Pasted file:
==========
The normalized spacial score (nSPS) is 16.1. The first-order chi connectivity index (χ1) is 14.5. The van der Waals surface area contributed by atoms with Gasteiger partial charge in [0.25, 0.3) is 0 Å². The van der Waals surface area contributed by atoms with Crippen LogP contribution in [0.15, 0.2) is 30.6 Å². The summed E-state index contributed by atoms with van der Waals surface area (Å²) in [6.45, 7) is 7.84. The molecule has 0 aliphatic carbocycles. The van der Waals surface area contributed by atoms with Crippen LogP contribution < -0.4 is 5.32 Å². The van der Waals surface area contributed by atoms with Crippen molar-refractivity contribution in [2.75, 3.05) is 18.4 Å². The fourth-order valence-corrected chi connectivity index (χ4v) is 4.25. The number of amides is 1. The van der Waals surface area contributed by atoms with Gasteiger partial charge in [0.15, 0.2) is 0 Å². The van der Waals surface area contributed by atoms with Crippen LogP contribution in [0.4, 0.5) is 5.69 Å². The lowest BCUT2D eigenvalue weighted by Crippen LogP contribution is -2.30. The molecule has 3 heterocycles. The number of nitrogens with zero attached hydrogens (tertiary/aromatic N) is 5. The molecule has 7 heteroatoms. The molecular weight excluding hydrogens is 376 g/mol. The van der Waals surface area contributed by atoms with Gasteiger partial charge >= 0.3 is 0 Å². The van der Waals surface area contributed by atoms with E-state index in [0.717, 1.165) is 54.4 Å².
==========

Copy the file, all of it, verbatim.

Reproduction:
The normalized spacial score (nSPS) is 16.1. The first-order chi connectivity index (χ1) is 14.5. The van der Waals surface area contributed by atoms with Gasteiger partial charge in [0.25, 0.3) is 0 Å². The van der Waals surface area contributed by atoms with Crippen LogP contribution in [0.15, 0.2) is 30.6 Å². The summed E-state index contributed by atoms with van der Waals surface area (Å²) in [6.45, 7) is 7.84. The molecule has 0 aliphatic carbocycles. The van der Waals surface area contributed by atoms with Crippen LogP contribution < -0.4 is 5.32 Å². The van der Waals surface area contributed by atoms with Crippen molar-refractivity contribution in [2.75, 3.05) is 18.4 Å². The fourth-order valence-corrected chi connectivity index (χ4v) is 4.25. The number of amides is 1. The van der Waals surface area contributed by atoms with Gasteiger partial charge in [0.15, 0.2) is 0 Å². The van der Waals surface area contributed by atoms with Crippen LogP contribution in [0.4, 0.5) is 5.69 Å². The lowest BCUT2D eigenvalue weighted by Crippen LogP contribution is -2.30. The molecule has 3 heterocycles. The number of nitrogens with zero attached hydrogens (tertiary/aromatic N) is 5. The molecule has 7 heteroatoms. The molecular weight excluding hydrogens is 376 g/mol. The van der Waals surface area contributed by atoms with Gasteiger partial charge >= 0.3 is 0 Å². The van der Waals surface area contributed by atoms with E-state index in [0.717, 1.165) is 54.4 Å².